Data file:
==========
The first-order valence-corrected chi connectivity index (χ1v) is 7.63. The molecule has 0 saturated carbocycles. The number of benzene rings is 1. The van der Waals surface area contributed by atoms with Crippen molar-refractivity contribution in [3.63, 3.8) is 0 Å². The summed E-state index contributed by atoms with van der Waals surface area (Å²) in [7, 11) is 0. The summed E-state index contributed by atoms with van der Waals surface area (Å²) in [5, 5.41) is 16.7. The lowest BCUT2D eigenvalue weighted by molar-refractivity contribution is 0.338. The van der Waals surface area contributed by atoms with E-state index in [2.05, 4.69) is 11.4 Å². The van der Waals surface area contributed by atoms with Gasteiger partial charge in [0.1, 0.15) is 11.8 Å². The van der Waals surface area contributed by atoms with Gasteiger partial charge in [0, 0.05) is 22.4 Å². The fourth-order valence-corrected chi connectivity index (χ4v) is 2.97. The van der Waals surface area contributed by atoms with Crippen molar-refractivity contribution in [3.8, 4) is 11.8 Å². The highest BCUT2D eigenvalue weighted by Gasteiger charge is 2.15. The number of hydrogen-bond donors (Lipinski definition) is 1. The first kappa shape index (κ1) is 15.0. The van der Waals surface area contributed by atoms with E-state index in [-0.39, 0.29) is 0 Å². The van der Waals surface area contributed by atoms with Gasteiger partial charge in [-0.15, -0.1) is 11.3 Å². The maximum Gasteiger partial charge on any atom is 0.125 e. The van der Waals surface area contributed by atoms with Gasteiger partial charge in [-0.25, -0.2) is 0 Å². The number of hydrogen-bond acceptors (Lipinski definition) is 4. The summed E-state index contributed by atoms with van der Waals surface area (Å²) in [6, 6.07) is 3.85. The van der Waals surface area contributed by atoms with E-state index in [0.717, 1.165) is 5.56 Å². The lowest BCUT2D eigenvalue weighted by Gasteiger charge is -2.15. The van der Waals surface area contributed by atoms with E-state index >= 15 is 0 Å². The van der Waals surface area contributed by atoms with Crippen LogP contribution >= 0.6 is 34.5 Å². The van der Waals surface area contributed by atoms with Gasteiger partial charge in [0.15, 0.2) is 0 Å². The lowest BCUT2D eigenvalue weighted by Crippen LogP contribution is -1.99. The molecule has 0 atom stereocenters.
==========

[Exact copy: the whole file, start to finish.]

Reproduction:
The first-order valence-corrected chi connectivity index (χ1v) is 7.63. The molecule has 0 saturated carbocycles. The number of benzene rings is 1. The van der Waals surface area contributed by atoms with Crippen molar-refractivity contribution in [3.63, 3.8) is 0 Å². The summed E-state index contributed by atoms with van der Waals surface area (Å²) in [7, 11) is 0. The summed E-state index contributed by atoms with van der Waals surface area (Å²) in [5, 5.41) is 16.7. The lowest BCUT2D eigenvalue weighted by molar-refractivity contribution is 0.338. The van der Waals surface area contributed by atoms with E-state index in [2.05, 4.69) is 11.4 Å². The van der Waals surface area contributed by atoms with Gasteiger partial charge in [0.1, 0.15) is 11.8 Å². The van der Waals surface area contributed by atoms with Gasteiger partial charge in [0, 0.05) is 22.4 Å². The fourth-order valence-corrected chi connectivity index (χ4v) is 2.97. The van der Waals surface area contributed by atoms with Crippen molar-refractivity contribution in [3.8, 4) is 11.8 Å². The highest BCUT2D eigenvalue weighted by Gasteiger charge is 2.15. The number of hydrogen-bond donors (Lipinski definition) is 1. The first kappa shape index (κ1) is 15.0. The van der Waals surface area contributed by atoms with E-state index in [-0.39, 0.29) is 0 Å². The van der Waals surface area contributed by atoms with Gasteiger partial charge in [-0.15, -0.1) is 11.3 Å². The maximum Gasteiger partial charge on any atom is 0.125 e. The van der Waals surface area contributed by atoms with Gasteiger partial charge in [-0.25, -0.2) is 0 Å². The number of hydrogen-bond acceptors (Lipinski definition) is 4. The summed E-state index contributed by atoms with van der Waals surface area (Å²) in [6, 6.07) is 3.85. The van der Waals surface area contributed by atoms with E-state index in [0.717, 1.165) is 5.56 Å². The lowest BCUT2D eigenvalue weighted by Gasteiger charge is -2.15. The van der Waals surface area contributed by atoms with E-state index >= 15 is 0 Å². The van der Waals surface area contributed by atoms with Crippen LogP contribution >= 0.6 is 34.5 Å². The van der Waals surface area contributed by atoms with Gasteiger partial charge in [0.15, 0.2) is 0 Å². The lowest BCUT2D eigenvalue weighted by Crippen LogP contribution is -1.99. The molecule has 0 atom stereocenters.